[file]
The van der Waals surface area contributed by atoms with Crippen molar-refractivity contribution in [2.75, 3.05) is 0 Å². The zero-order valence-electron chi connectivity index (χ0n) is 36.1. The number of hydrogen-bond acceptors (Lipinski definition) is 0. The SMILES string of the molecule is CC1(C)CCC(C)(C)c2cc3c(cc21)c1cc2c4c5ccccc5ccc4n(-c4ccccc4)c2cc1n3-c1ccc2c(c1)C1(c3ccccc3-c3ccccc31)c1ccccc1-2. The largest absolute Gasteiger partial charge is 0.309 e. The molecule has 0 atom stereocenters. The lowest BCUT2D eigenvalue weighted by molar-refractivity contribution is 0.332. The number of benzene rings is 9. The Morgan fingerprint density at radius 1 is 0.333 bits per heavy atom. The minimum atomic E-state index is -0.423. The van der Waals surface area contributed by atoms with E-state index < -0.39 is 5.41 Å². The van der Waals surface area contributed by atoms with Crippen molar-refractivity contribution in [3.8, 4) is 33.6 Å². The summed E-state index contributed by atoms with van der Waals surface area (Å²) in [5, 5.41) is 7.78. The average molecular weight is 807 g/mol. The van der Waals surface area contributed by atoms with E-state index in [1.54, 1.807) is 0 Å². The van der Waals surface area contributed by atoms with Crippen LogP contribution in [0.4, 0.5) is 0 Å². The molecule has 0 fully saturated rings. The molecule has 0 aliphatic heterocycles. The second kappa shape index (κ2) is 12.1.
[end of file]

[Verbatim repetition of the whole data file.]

The van der Waals surface area contributed by atoms with Crippen molar-refractivity contribution in [2.75, 3.05) is 0 Å². The zero-order valence-electron chi connectivity index (χ0n) is 36.1. The number of hydrogen-bond acceptors (Lipinski definition) is 0. The SMILES string of the molecule is CC1(C)CCC(C)(C)c2cc3c(cc21)c1cc2c4c5ccccc5ccc4n(-c4ccccc4)c2cc1n3-c1ccc2c(c1)C1(c3ccccc3-c3ccccc31)c1ccccc1-2. The largest absolute Gasteiger partial charge is 0.309 e. The molecule has 0 atom stereocenters. The lowest BCUT2D eigenvalue weighted by molar-refractivity contribution is 0.332. The number of benzene rings is 9. The Morgan fingerprint density at radius 1 is 0.333 bits per heavy atom. The minimum atomic E-state index is -0.423. The van der Waals surface area contributed by atoms with E-state index < -0.39 is 5.41 Å². The van der Waals surface area contributed by atoms with Crippen molar-refractivity contribution in [3.8, 4) is 33.6 Å². The summed E-state index contributed by atoms with van der Waals surface area (Å²) in [5, 5.41) is 7.78. The average molecular weight is 807 g/mol. The van der Waals surface area contributed by atoms with E-state index in [1.54, 1.807) is 0 Å². The van der Waals surface area contributed by atoms with Crippen LogP contribution in [0.4, 0.5) is 0 Å². The molecule has 0 fully saturated rings. The molecule has 0 aliphatic heterocycles. The second kappa shape index (κ2) is 12.1.